Maradona: Messi but backwards and in high heels

John Coughlan reviews Maradona’s autobiography, El Diego.

Fred Astaire was the best dancer in the world, someone once said, but Ginger Rogers could do everything he did but backwards and in high heels.  

As they near the end of their careers, it’s clear now, Messi was better than Cristiano Ronaldo. Winning the World Cup helped. But even before that, in most people’s eyes Messi seemed to have already won their 15-year arm wrestle.  

So that makes him the best ever, right? Maybe. Even better than Maradona? Does it even make sense to compare players from different eras? Probably not. But we do it anyway.  

So how do they square up against each other, Messi and Maradona? Messi was better but Maradona was greater. That’s one way of looking at it. Or Messi was the best ever, but Maradona could do everything that Messi did, he just did it backwards and wearing high heels, in a manner of speaking.  

I just finished Maradona’s autobiography, El Diego. It’s the tenth book my co-host Al and I have reviewed for The Ademola Bookmen Podcast and In my opinion, it was the best one yet.  

It’s strange in a way because the book is not perfect. It’s translated from Spanish for one thing and some of the translation is clunky, some just plain weird. Whoever did the translation appears to have tried to make Diego sound like Jim Royle. A fairly strange literary choice.  

But you cannot get away from the fact that Diego is just an amazing character. Are there mediocre works of fiction that are saved by a single wonderful character? If yes, then this is the autobiographical equivalent of that novel. It would be like finding Atticus Finch in the Twilight series.   

This is the most astonishing thing about Maradona. He is not only arguably football’s greatest ever player, he may also be its greatest ever character too. Cantona, Brian Clough, Socrates, Faustino Asprilla. These were all larger-than-life characters. They didn’t come close to Diego on the pitch. But neither did they off it really.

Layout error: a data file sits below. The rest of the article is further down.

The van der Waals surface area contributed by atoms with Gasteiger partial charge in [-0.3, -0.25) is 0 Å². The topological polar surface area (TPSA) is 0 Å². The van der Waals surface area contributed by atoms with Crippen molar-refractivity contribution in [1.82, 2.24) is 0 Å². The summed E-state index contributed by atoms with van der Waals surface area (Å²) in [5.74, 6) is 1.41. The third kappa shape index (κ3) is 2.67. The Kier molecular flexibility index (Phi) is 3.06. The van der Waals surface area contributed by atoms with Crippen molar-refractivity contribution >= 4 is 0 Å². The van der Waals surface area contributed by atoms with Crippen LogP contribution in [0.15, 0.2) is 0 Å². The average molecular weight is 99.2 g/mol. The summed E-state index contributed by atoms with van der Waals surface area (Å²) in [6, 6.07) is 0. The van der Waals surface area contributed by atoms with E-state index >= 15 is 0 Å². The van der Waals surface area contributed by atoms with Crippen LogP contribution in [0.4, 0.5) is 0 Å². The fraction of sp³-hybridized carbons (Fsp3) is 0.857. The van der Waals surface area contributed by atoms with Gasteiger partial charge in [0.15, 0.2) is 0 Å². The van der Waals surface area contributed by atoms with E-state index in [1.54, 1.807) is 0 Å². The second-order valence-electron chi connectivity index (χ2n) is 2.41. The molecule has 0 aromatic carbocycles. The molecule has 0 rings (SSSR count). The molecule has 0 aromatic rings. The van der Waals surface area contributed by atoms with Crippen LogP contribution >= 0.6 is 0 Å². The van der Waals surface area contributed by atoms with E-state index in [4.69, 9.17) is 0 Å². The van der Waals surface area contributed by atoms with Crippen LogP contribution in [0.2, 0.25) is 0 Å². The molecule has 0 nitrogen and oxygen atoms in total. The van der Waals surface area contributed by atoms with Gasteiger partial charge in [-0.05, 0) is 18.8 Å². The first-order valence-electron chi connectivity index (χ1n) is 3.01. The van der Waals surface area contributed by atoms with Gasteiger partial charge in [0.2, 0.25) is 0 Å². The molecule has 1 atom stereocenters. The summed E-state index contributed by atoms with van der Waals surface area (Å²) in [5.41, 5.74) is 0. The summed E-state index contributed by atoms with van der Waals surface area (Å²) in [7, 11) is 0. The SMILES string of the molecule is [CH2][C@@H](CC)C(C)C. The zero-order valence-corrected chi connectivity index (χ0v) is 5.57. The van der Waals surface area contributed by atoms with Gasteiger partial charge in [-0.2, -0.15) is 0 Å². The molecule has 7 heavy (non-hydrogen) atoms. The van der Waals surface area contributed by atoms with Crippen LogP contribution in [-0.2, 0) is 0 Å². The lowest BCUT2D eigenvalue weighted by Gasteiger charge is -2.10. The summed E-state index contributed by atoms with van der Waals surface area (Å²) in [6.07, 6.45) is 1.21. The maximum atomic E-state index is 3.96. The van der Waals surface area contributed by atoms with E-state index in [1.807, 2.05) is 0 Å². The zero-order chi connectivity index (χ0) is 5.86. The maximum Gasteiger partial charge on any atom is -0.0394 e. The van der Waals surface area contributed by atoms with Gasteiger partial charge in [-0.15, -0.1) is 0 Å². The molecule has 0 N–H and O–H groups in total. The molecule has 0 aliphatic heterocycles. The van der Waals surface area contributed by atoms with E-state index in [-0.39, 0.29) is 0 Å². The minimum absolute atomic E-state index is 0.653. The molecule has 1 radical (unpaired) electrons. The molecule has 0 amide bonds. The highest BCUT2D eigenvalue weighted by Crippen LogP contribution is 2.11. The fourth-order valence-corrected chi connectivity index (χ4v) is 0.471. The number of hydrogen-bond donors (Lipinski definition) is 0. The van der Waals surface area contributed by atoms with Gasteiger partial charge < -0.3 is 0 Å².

During his career everyone agreed, he was the best. No doubt about it. And yet, other than two bad seasons at Barcelona, he spent his career at teams that were very much not the best. Or rather, not the biggest.  

Those two years at Barcelona ended in a brawl against Athletic Bilbao in which the pint-sized Maradona roamed around the pitch after a 1-0 defeat scissors-kicking his opponents in the head. It’s worth a watch if you haven’t seen it. King Juan Carlos of Spain saw it, he was in the crowd.  

It was that debacle that meant no clubs came looking for him when Barcelona tried to move him on. No clubs other than lowly Napoli, a team of perennial also-rans in Serie A.  

Club execs around the world obviously didn’t fancy him. But fans did. When negotiations between Napoli and Barcelona hit the skids, some Napoli fans chained themselves to the gates of San Paolo Stadium in Naples and went on hunger strike. Happily, for them and for the city, the transfer eventually went through.